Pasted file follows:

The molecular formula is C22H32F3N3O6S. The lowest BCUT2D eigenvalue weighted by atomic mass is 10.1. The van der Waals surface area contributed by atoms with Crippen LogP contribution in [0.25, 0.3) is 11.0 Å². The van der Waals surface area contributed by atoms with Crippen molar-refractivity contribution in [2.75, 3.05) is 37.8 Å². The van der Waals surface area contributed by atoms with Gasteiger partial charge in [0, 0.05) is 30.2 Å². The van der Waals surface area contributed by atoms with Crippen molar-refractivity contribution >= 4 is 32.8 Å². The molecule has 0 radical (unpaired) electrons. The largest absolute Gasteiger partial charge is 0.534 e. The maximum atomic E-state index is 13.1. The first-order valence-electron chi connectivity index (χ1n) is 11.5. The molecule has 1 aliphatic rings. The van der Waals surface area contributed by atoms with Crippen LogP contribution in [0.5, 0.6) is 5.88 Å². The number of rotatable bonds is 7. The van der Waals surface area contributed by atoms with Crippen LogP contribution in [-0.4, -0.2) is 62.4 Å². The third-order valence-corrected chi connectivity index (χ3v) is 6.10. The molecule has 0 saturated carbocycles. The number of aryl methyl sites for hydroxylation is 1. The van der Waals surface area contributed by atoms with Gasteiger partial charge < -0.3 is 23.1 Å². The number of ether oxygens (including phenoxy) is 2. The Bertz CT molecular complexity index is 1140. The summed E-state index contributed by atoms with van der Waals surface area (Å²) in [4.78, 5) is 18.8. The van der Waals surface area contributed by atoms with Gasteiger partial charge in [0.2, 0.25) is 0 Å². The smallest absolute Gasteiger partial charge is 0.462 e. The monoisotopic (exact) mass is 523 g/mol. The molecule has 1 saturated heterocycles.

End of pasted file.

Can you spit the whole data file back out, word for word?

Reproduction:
The molecular formula is C22H32F3N3O6S. The lowest BCUT2D eigenvalue weighted by atomic mass is 10.1. The van der Waals surface area contributed by atoms with Crippen LogP contribution in [0.25, 0.3) is 11.0 Å². The van der Waals surface area contributed by atoms with Crippen molar-refractivity contribution in [2.75, 3.05) is 37.8 Å². The van der Waals surface area contributed by atoms with Gasteiger partial charge in [0, 0.05) is 30.2 Å². The van der Waals surface area contributed by atoms with Crippen molar-refractivity contribution >= 4 is 32.8 Å². The molecule has 0 radical (unpaired) electrons. The largest absolute Gasteiger partial charge is 0.534 e. The maximum atomic E-state index is 13.1. The first-order valence-electron chi connectivity index (χ1n) is 11.5. The molecule has 1 aliphatic rings. The van der Waals surface area contributed by atoms with Crippen LogP contribution in [0.5, 0.6) is 5.88 Å². The number of rotatable bonds is 7. The van der Waals surface area contributed by atoms with Crippen LogP contribution in [-0.4, -0.2) is 62.4 Å². The third-order valence-corrected chi connectivity index (χ3v) is 6.10. The molecule has 0 saturated carbocycles. The number of aryl methyl sites for hydroxylation is 1. The van der Waals surface area contributed by atoms with Gasteiger partial charge < -0.3 is 23.1 Å². The number of ether oxygens (including phenoxy) is 2. The Bertz CT molecular complexity index is 1140. The summed E-state index contributed by atoms with van der Waals surface area (Å²) in [4.78, 5) is 18.8. The van der Waals surface area contributed by atoms with Gasteiger partial charge in [0.2, 0.25) is 0 Å². The smallest absolute Gasteiger partial charge is 0.462 e. The monoisotopic (exact) mass is 523 g/mol. The molecule has 1 saturated heterocycles.